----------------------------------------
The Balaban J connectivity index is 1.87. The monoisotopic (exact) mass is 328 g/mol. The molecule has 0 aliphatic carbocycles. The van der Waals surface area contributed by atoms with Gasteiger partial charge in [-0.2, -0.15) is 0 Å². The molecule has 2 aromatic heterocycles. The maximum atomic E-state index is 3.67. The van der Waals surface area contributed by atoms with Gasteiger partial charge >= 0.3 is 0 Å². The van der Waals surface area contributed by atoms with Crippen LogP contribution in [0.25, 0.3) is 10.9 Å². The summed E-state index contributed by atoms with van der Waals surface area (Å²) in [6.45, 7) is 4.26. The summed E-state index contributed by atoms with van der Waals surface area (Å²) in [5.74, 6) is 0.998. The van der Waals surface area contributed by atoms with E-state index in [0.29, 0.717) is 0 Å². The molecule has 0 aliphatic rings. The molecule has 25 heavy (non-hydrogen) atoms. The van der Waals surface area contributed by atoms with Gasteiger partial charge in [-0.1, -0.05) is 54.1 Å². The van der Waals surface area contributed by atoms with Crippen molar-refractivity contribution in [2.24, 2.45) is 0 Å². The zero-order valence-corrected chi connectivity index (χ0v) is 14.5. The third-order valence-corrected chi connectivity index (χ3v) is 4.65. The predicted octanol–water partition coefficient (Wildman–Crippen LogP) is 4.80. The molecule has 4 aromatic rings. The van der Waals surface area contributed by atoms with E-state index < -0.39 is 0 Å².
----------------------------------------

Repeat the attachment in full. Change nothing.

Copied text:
The Balaban J connectivity index is 1.87. The monoisotopic (exact) mass is 328 g/mol. The molecule has 0 aliphatic carbocycles. The van der Waals surface area contributed by atoms with Gasteiger partial charge in [-0.2, -0.15) is 0 Å². The molecule has 2 aromatic heterocycles. The maximum atomic E-state index is 3.67. The van der Waals surface area contributed by atoms with Gasteiger partial charge >= 0.3 is 0 Å². The van der Waals surface area contributed by atoms with Crippen LogP contribution in [0.25, 0.3) is 10.9 Å². The summed E-state index contributed by atoms with van der Waals surface area (Å²) in [6.45, 7) is 4.26. The summed E-state index contributed by atoms with van der Waals surface area (Å²) in [5.74, 6) is 0.998. The van der Waals surface area contributed by atoms with E-state index in [0.29, 0.717) is 0 Å². The molecule has 0 aliphatic rings. The molecule has 25 heavy (non-hydrogen) atoms. The van der Waals surface area contributed by atoms with Gasteiger partial charge in [-0.1, -0.05) is 54.1 Å². The van der Waals surface area contributed by atoms with Crippen molar-refractivity contribution in [2.24, 2.45) is 0 Å². The zero-order valence-corrected chi connectivity index (χ0v) is 14.5. The third-order valence-corrected chi connectivity index (χ3v) is 4.65. The predicted octanol–water partition coefficient (Wildman–Crippen LogP) is 4.80. The molecule has 4 aromatic rings. The van der Waals surface area contributed by atoms with E-state index < -0.39 is 0 Å².